tion, for reasons which satisfied me, in the end, that he was right. We came at length to an elevated table-land of wonderful fertility and beauty, affording a panoramic prospect very little less in extent than that of Ætna, and, in Ellison's opinion as well as my own, surpassing the far-famed view from that mountain in all the true elements of the picturesque.

“I am aware,” said the traveller, as he drew a sigh of deep delight after gazing on this scene, entranced, for nearly an hour, “I know that here, in my circumstances, nine-tenths of the most fastidious of men would rest content. This panorama is indeed glorious, and I should rejoice in it but for the excess of its glory. The taste of all the architects I have ever known leads them, for the sake of prospect,' to put up buildings on hill-tops. The error is obvious. Grandeur in any of its moods, but especially in that of extent, startles, excites--and then fatigues, depresses. For the occasional scene nothing can be better—for the constant view nothing worse. And, in the constant view, the most objectionable phase of grandeur is that of extent; the worst phase of extent, that of distance. It is at war with the sentiment and with the sense of seclusion—the sentiment and sense which we seek to humor in retiring to the country. In looking from the summit of a mountain we cannot help feeling abroad in the world. The heart-sick avoid distant prospects as a pestilence.” It was not until toward the close of the fourth


of our search that we found a locality with which Ellison professed himself satisfied. It is, of course, needless to say where was the locality. The late death of my friend, in causing his domain to be thrown open to certain classes of visiters, has given to Arnheim a species of secret and subdued if not solemn celebrity, similar in kind, although infinitely superior in degree, to that which so long distinguished Fonthill.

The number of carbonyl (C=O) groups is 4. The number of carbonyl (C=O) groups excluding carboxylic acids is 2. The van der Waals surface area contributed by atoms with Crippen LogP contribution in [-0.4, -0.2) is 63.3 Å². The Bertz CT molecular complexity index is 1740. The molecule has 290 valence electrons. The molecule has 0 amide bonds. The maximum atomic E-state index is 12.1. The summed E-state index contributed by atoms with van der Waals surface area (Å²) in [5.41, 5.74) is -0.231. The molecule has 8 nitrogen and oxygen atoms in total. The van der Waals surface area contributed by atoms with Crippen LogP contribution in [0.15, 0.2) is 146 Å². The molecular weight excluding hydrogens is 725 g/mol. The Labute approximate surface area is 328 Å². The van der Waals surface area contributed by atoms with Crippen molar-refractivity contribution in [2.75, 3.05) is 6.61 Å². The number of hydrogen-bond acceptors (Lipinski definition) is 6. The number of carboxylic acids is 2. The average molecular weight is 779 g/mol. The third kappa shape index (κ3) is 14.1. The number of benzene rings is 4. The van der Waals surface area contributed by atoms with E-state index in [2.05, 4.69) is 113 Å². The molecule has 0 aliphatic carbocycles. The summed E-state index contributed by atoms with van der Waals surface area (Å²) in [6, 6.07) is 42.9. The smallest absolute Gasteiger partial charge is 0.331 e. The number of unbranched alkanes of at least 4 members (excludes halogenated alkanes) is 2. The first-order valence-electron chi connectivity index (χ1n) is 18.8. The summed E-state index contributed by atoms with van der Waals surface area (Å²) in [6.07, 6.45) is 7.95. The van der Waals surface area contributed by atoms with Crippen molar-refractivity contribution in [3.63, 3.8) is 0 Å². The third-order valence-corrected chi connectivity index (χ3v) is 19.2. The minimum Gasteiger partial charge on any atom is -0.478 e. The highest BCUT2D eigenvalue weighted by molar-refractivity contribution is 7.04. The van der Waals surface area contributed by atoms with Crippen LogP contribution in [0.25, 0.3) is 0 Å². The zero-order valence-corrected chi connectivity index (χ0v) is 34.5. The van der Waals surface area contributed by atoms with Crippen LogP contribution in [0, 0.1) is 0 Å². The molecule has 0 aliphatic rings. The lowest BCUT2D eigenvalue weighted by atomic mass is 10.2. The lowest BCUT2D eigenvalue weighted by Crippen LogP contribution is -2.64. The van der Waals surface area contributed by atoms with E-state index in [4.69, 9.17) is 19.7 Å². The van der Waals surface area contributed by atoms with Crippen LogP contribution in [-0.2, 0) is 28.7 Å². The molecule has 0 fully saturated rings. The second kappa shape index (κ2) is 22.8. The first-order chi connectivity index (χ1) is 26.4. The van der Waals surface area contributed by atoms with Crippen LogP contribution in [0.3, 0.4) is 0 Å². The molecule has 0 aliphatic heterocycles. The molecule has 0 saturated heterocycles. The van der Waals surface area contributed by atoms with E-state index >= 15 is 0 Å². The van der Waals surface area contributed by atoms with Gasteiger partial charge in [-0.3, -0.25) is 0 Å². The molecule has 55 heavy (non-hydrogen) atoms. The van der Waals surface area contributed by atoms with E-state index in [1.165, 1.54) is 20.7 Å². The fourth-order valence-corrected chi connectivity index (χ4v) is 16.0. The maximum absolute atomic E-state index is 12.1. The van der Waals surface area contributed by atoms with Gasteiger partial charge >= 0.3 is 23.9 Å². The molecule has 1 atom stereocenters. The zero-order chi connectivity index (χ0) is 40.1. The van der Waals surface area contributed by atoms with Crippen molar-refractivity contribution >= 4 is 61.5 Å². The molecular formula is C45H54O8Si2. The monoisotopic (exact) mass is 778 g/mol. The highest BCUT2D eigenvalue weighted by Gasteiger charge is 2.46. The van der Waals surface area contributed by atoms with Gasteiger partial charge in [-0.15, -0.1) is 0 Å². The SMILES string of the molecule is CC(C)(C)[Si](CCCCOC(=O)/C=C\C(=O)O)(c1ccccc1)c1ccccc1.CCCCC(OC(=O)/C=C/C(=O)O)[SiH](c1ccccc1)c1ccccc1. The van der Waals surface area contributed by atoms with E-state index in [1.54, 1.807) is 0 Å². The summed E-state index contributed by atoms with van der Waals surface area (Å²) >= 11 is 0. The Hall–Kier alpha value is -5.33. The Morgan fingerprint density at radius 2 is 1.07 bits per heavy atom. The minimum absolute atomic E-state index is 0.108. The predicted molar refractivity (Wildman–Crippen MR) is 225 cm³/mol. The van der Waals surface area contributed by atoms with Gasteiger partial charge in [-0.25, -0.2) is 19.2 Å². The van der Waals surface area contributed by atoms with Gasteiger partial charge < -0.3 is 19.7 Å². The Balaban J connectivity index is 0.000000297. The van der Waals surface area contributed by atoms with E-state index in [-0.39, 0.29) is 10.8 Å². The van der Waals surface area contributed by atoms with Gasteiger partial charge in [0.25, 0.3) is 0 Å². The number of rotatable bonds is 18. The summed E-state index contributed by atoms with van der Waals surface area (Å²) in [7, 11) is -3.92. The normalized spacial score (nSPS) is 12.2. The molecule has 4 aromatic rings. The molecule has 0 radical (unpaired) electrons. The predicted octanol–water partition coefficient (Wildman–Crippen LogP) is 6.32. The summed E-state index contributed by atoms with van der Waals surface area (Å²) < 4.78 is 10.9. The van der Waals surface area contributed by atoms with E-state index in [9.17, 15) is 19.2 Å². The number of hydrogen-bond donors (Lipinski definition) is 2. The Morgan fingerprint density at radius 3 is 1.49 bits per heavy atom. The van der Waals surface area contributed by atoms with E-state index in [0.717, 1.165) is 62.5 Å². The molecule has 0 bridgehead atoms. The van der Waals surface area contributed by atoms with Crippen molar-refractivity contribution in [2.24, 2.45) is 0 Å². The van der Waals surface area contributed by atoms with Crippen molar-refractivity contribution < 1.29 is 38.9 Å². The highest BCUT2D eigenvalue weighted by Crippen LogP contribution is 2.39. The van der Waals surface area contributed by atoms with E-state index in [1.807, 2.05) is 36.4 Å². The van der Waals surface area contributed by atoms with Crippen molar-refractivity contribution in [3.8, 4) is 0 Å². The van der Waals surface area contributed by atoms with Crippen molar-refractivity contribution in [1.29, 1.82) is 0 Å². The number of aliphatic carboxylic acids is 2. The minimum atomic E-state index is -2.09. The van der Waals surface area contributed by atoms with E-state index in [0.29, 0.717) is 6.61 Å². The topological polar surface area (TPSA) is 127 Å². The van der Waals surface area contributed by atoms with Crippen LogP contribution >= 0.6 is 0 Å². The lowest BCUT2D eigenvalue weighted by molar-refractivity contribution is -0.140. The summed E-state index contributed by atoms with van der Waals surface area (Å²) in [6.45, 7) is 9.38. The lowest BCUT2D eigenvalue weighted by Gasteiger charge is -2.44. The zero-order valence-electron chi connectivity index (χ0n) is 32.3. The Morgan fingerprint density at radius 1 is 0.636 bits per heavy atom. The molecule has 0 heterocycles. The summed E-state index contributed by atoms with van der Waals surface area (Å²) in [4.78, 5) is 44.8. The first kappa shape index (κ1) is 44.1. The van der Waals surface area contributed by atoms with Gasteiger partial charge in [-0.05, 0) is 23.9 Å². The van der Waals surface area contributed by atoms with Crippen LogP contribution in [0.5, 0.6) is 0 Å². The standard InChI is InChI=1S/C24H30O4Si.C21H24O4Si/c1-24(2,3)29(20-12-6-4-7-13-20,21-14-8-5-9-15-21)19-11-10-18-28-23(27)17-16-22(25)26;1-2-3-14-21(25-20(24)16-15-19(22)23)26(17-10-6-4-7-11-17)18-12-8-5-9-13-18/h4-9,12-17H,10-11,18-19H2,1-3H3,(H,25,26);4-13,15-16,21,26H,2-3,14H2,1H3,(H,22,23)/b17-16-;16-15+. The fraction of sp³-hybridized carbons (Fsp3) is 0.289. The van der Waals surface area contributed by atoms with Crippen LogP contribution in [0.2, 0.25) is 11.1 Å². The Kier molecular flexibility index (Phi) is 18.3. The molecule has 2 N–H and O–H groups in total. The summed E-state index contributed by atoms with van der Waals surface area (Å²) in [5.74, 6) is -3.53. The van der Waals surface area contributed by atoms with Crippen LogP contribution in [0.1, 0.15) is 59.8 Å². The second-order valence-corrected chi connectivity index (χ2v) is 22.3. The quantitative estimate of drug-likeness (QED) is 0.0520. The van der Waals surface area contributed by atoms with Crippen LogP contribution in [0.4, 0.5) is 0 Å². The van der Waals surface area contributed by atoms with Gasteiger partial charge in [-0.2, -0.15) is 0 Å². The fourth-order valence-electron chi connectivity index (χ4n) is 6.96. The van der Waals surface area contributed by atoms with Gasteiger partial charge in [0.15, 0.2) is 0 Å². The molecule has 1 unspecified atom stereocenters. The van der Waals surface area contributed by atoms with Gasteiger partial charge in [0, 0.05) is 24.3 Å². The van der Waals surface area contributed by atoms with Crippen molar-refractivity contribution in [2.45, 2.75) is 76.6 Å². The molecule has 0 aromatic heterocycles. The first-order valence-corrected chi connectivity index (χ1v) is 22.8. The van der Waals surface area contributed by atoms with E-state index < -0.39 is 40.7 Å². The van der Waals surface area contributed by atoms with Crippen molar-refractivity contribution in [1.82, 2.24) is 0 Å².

The usual approach to Arnheim was by the river. The visiter left the city in the early morning. During the forenoon he passed between shores of a tranquil and domestic beauty, on which grazed innumerable sheep, their white fleeces spotting the vivid green of rolling meadows. By degrees the idea of cultivation subsided into that of merely pastoral care. This slowly became merged in a sense of retirement—this again in a consciousness of solitude. As



the evening approached, the channel grew more narrow; the banks more and more precipitous; and these latter were clothed in richer, more profuse, and more sombre foliage. The water increased in transparency. The stream took a thousand turns, so that at no moment could its gleaming surface be seen for a greater distance than a furlong. At every instant the vessel seemed imprisoned within an enchanted circle, having insuperable and impenetrable walls of foliage, a roof of ultra-marine satin, and no floor—the keel balancing itself with admirable nicety on that of a phantom bark which, by some accident having been turned upside down, floated in constant company with the substantial one, for the purpose of sustaining it. The channel now became a gorge-although the term is somewhat inapplicable, and I employ it merely because the language has no word which better represents the most strikingnot the most distinctive feature of the scene. The character of gorge was maintained only in the height and parallelism of the shores; it was lost altogether in their other traits. The walls of the ravine (through which the clear water still tranquilly flowed) arose to an elevation of a hundred and occasionally of a hundred and fifty feet, and inclined so much toward each other as, in a great measure, to shut out the light of day; while the long plumelike moss which depended densely from the intertwining shrubberies overhead, gave the whole chasm an air of funereal gloom. The windings became more frequent and intricate, and seemed often as if returning in upon themselves, so that the voyager had long lost all idea of direction. He was, moreover, enwrapt in an exquisite sense of the strange. The thought of nature still remained, but her character seemed to have undergone modification; there was a wierd symmetry, a thrilling uniformity, a wizard propriety in these her works. Not a dead branch--not a withered leaf-not a stray pebble-not a patch of the brown earth was anywhere visible. The crystal water welled up against the clean granite, or the unblemished moss, with a sharpness of outline that delighted while it bewildered the eye.